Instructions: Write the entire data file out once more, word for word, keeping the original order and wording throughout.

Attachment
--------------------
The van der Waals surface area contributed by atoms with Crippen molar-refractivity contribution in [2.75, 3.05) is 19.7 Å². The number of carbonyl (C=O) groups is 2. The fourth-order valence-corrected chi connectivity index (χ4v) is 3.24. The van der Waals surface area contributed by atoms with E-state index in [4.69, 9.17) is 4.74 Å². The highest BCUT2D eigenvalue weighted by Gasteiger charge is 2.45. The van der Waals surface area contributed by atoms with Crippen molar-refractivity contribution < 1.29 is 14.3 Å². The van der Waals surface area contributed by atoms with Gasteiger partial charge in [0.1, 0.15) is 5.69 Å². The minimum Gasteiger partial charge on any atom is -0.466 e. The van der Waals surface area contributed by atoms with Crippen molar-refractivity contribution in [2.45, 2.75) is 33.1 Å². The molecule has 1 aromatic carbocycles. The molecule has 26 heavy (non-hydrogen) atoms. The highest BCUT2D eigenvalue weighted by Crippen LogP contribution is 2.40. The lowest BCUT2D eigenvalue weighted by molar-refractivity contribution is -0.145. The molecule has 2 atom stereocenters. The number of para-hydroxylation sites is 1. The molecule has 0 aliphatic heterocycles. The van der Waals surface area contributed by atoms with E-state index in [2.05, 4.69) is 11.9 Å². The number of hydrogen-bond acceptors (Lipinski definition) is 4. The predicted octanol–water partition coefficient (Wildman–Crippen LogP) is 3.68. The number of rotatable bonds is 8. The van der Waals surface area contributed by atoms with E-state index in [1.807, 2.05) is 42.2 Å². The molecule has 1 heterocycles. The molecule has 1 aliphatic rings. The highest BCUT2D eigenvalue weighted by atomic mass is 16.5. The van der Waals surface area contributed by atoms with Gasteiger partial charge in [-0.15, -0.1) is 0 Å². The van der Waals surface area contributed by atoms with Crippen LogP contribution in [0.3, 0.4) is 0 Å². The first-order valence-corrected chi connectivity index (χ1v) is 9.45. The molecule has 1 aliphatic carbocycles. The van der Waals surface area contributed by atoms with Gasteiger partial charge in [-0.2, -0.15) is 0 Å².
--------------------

The van der Waals surface area contributed by atoms with Crippen molar-refractivity contribution in [2.75, 3.05) is 19.7 Å². The number of carbonyl (C=O) groups is 2. The fourth-order valence-corrected chi connectivity index (χ4v) is 3.24. The van der Waals surface area contributed by atoms with E-state index in [4.69, 9.17) is 4.74 Å². The highest BCUT2D eigenvalue weighted by Gasteiger charge is 2.45. The van der Waals surface area contributed by atoms with Crippen molar-refractivity contribution < 1.29 is 14.3 Å². The van der Waals surface area contributed by atoms with Gasteiger partial charge in [0.1, 0.15) is 5.69 Å². The minimum Gasteiger partial charge on any atom is -0.466 e. The van der Waals surface area contributed by atoms with Crippen molar-refractivity contribution in [2.45, 2.75) is 33.1 Å². The molecule has 1 aromatic carbocycles. The molecule has 26 heavy (non-hydrogen) atoms. The highest BCUT2D eigenvalue weighted by Crippen LogP contribution is 2.40. The lowest BCUT2D eigenvalue weighted by molar-refractivity contribution is -0.145. The molecule has 2 atom stereocenters. The number of para-hydroxylation sites is 1. The molecule has 0 aliphatic heterocycles. The van der Waals surface area contributed by atoms with E-state index in [2.05, 4.69) is 11.9 Å². The number of hydrogen-bond acceptors (Lipinski definition) is 4. The predicted octanol–water partition coefficient (Wildman–Crippen LogP) is 3.68. The number of rotatable bonds is 8. The van der Waals surface area contributed by atoms with E-state index in [1.807, 2.05) is 42.2 Å². The molecule has 1 heterocycles. The molecule has 1 aliphatic rings. The highest BCUT2D eigenvalue weighted by atomic mass is 16.5. The van der Waals surface area contributed by atoms with Gasteiger partial charge in [-0.15, -0.1) is 0 Å². The van der Waals surface area contributed by atoms with Crippen LogP contribution in [0.3, 0.4) is 0 Å². The first-order valence-corrected chi connectivity index (χ1v) is 9.45. The molecule has 1 aliphatic carbocycles. The van der Waals surface area contributed by atoms with Gasteiger partial charge in [-0.2, -0.15) is 0 Å².